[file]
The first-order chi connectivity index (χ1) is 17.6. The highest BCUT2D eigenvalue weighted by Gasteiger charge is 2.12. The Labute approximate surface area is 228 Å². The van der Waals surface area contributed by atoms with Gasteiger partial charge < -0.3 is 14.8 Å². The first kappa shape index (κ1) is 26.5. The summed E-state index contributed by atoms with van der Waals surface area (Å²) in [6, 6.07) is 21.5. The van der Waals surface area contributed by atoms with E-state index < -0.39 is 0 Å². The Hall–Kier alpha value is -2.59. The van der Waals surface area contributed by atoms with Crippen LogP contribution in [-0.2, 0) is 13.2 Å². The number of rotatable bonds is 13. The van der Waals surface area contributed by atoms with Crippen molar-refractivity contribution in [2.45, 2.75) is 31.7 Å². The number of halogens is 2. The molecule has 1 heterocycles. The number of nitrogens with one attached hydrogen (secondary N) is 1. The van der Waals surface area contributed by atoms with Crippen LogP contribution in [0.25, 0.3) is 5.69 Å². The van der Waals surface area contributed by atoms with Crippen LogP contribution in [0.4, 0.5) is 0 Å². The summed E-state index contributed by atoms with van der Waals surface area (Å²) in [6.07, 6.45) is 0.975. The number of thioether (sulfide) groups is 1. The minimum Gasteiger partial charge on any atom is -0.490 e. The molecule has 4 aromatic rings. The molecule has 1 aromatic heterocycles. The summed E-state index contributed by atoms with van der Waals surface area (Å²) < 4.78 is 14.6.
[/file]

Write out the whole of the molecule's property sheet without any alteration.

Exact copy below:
The first-order chi connectivity index (χ1) is 17.6. The highest BCUT2D eigenvalue weighted by Gasteiger charge is 2.12. The Labute approximate surface area is 228 Å². The van der Waals surface area contributed by atoms with Gasteiger partial charge < -0.3 is 14.8 Å². The first kappa shape index (κ1) is 26.5. The summed E-state index contributed by atoms with van der Waals surface area (Å²) in [6, 6.07) is 21.5. The van der Waals surface area contributed by atoms with E-state index < -0.39 is 0 Å². The Hall–Kier alpha value is -2.59. The van der Waals surface area contributed by atoms with Crippen LogP contribution in [-0.2, 0) is 13.2 Å². The number of rotatable bonds is 13. The van der Waals surface area contributed by atoms with Crippen molar-refractivity contribution in [2.45, 2.75) is 31.7 Å². The number of halogens is 2. The molecule has 1 heterocycles. The number of nitrogens with one attached hydrogen (secondary N) is 1. The van der Waals surface area contributed by atoms with Crippen LogP contribution in [0.25, 0.3) is 5.69 Å². The van der Waals surface area contributed by atoms with Crippen LogP contribution in [0.4, 0.5) is 0 Å². The summed E-state index contributed by atoms with van der Waals surface area (Å²) in [6.07, 6.45) is 0.975. The number of thioether (sulfide) groups is 1. The minimum Gasteiger partial charge on any atom is -0.490 e. The molecule has 4 aromatic rings. The molecule has 1 aromatic heterocycles. The summed E-state index contributed by atoms with van der Waals surface area (Å²) < 4.78 is 14.6.